My Mental Elf, an unpredictable companion — he and his Black Dog — at the best of times, got an unexpected kicking two weeks ago, since when I have been doing what I can (primarily the application of lavish amounts of beautiful colour) to get everything back to a condition of harmony and peace.
My husband was planned to preach in our Methodist Circuit today, then decided to go to Minehead Spring Harvest (which overlapped this Sunday) so I said I'd pick up his preaching appointment. But then wasn't well enough, so another preacher kindly did a swap for him.
My daughter Buzzfloyd was also on the Methodist preaching Plan for this Sunday, at the community centre up on the Ridge. As I was now free I said I'd take her there.
Meanwhile the Novovirus currently stalking Hastings made a direct hit on her house. Husband, kids and mother-in-law all throwing up, only Buzzfloyd left standing. They began to recover and it seemed to have passed her by, but I said if she ran into trouble I'd catch her preaching obligation for her.
So she prepared her Sunday worship and emailed the hymns and order of service off to the steward. So far so good.
This morning around 5.30 my phone pinged. Uh-oh. Buzzfloyd was throwing up. Right. Into the breach.
I got up and had a bath, washed my hair, and started to dry it; at which point the blowdryer packed up. Not sure of the cause, I went downstairs to the cupboard where the fuse box is to see if it had tripped the system. I switched the cupboard light on and the bulb blew.
Happily I had a good bulb upstairs I'd just taken out elsewhere, so I put that in and — phew — it worked (better than the old one); and the fuse box switches were all set to 'on'.
So I went back up and tried the dryer in another socket — no joy — and plugged my computer into the now vacant socket; yes, worked okay. So the (small, cheap) dryer was dead. No worries. I wrapped up my hair in a cloth and got dressed.
All good to go except for printing off the service that Buzzfloyd had prepared and emailed through to me.
A few weeks ago our printer began to signal that the ink levels needed re-setting. I understood that to mean 're-fill the ink', which my husband at my request accordingly kindly did. I thought that was the solution but apparently not. This morning, after printing off the first three sheets, the printer stopped and would do no more. It wanted its ink levels re-setting and refused to print another word until this happened. Unfortunately I had no idea what this might involve (since it now had plenty of ink) and I had no time to read the manual as faffing about trying to get the hairdryer working had used up the time.
I grabbed up the pages it had printed before it died, got an extension lead and the computer, stuffed everything in a bag and hurried out into the car.
Breathe, I thought to myself; calm. And (crucially) check. I went through my bag to be sure I had everything. Oh no. Where were my glasses? Where did I put them down? I tore back indoors and searched for them — I'd left them in the bathroom — then scooted back out to the car and set off with just enough time to get to church with a few minutes in hand.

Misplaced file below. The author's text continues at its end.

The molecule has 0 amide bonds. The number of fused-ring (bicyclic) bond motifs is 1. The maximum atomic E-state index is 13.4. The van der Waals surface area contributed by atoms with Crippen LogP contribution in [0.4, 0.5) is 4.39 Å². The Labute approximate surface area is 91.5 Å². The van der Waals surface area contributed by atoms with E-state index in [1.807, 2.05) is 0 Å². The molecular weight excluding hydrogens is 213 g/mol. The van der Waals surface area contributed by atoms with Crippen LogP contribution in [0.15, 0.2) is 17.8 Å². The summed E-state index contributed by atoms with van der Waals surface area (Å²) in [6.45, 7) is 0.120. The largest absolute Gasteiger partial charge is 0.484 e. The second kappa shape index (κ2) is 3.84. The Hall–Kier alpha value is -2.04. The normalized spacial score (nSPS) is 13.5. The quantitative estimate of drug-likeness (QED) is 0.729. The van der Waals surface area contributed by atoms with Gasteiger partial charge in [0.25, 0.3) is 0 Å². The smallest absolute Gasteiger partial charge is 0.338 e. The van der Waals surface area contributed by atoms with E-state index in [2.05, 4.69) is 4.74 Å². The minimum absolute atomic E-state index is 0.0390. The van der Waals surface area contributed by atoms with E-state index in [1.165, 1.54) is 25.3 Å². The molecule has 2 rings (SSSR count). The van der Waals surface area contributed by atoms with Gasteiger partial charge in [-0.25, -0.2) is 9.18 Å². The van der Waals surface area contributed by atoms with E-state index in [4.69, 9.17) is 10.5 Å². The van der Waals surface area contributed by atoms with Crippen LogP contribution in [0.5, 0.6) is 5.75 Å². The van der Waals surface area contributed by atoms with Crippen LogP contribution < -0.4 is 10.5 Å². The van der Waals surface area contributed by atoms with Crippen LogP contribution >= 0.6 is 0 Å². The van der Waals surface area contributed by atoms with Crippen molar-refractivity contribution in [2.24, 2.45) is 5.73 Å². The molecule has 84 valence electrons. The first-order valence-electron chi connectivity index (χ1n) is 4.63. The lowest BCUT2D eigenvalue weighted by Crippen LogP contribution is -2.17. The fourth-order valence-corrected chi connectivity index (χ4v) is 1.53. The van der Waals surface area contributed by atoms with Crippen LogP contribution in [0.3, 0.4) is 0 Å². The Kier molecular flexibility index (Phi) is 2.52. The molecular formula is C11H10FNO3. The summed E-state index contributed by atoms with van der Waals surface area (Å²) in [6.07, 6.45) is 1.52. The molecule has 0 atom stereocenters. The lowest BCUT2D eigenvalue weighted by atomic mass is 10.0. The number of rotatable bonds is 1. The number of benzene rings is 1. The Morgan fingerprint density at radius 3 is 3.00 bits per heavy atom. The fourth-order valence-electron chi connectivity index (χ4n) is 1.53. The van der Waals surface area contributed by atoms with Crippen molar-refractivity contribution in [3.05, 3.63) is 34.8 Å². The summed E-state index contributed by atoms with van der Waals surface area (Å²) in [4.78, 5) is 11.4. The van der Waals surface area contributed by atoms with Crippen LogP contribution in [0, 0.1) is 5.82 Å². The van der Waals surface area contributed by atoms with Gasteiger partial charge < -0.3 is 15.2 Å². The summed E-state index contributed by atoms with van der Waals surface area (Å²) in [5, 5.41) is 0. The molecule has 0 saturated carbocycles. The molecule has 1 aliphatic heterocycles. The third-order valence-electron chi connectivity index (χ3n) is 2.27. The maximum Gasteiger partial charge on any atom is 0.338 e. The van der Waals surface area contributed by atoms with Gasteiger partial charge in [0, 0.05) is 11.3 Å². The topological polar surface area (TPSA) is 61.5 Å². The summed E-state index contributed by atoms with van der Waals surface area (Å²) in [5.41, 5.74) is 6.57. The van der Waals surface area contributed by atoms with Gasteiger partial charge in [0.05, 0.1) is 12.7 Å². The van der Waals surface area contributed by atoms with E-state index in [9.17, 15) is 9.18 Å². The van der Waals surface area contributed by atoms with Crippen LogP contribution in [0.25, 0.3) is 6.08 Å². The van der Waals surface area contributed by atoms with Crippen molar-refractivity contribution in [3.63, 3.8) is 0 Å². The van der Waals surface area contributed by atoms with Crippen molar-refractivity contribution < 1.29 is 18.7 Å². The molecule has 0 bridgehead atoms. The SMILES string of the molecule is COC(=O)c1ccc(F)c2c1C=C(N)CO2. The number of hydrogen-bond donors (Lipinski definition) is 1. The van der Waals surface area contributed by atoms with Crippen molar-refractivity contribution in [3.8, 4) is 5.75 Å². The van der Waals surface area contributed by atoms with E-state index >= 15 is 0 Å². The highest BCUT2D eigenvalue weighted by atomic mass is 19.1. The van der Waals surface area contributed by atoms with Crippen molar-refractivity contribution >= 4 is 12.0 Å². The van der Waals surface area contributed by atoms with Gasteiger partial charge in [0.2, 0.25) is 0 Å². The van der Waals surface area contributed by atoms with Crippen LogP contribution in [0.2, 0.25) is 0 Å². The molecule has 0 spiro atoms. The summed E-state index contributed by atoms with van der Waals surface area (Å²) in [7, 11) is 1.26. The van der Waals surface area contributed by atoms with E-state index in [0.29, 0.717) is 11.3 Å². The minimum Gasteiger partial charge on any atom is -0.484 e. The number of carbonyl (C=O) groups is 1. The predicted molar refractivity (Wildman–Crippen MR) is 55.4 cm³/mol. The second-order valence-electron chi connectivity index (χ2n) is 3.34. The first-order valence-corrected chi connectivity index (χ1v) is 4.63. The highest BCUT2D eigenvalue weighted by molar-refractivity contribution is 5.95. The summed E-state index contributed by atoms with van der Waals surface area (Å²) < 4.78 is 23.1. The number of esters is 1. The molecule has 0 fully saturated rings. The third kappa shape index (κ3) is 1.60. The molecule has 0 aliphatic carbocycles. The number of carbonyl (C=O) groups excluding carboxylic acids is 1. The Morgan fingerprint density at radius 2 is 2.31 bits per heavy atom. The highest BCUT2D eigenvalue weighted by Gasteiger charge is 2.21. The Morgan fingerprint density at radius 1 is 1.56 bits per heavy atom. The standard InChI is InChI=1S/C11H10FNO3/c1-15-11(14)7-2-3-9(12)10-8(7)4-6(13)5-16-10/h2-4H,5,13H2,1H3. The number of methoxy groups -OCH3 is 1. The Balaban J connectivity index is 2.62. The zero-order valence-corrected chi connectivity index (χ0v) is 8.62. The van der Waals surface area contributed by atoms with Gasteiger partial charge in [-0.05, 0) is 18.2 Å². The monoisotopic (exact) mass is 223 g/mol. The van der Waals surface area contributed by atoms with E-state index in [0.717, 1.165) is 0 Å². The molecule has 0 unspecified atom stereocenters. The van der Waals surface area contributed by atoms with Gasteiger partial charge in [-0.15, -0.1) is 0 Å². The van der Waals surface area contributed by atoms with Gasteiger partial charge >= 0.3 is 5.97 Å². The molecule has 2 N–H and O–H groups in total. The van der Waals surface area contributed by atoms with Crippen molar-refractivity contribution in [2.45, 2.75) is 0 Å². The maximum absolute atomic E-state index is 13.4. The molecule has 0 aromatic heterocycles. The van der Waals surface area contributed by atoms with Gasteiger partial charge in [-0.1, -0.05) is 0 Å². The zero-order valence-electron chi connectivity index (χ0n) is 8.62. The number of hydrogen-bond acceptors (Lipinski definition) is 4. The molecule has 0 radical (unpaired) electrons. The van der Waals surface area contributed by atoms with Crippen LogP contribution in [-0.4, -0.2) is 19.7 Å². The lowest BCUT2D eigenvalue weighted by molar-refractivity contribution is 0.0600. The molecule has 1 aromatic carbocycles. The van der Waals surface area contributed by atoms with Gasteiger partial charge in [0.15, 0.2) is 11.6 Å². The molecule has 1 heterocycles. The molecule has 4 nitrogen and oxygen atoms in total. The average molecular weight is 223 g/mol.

The community centre is a hive of activity on Sunday. As I drove along breathing down the neck of the v e r y s l o o o o o w w w driver in front of me, I prayed and prayed there would still be a parking space. I didn't now have time for a Plan B.
Well, between a huge SUV and a stout family car, there was one thin little parking space left, adequate for my fortunately very narrow car. I slipped into it, just, but had to climb into the back seat to get out of the vehicle.
I found my way through the maze of rooms in the community centre to where our people meet for worship. As I came in they were singing, a joyous and lovely hymn accompanied by guitar. So beautiful.
Our printer churns out documents last-page-first, so though I had the blessing and the second half of the address, I didn't have the order of service. As it turned out, the steward to whom Buzzfloyd had sent all the details had gone off to Spring Harvest as well — so the organist had no hymns and no order of service and nobody had any readings.
But Buzz had also sent the bumph through to another preacher who worships there, so she had made a note of the hymns (I snatched the list off her and gave it to the organist).
This preacher also had made a note of the first reading, which Buzz had asked her to read. As it transpired, I was so thankful for this — some of the teaching depended on it, and when I'd looked it up in a hurry to get the text of the readings, I misread the reference and left off ten verses! She, thank God, had it right.
Well, the service went okay — the people all kind and good-humoured and loving as they always are, and the material Buzz had prepared as brilliant as ever, and perfectly timed.
Afterwards, having agilely climbed back into the driver's seat of my car again, I went to the supermarket to pick up plant milk for the humans and a box of dog food for the hungry foxes (I think they must have cubs). At the checkout, the cashier picked up the box and the underneath gave way and out dropped 48 pouches of dog food.
Right, that's it, I thought. I'm going home and staying there. Please God don't let the car break.
When I got home, the rest of the family had been hard at work cooking the most splendiferous Sunday lunch — roast potatoes and gravy and everything delicious.
At the end of the church service, before I left, the preacher who'd read the gospel said to me, 'We have to hold onto our joy. It's precious. Satan wants to steal our joy. We have to make sure we keep it.'
Quotation about being calm an adaptation of words by Matt Haig in his book Reasons To Stay Alive.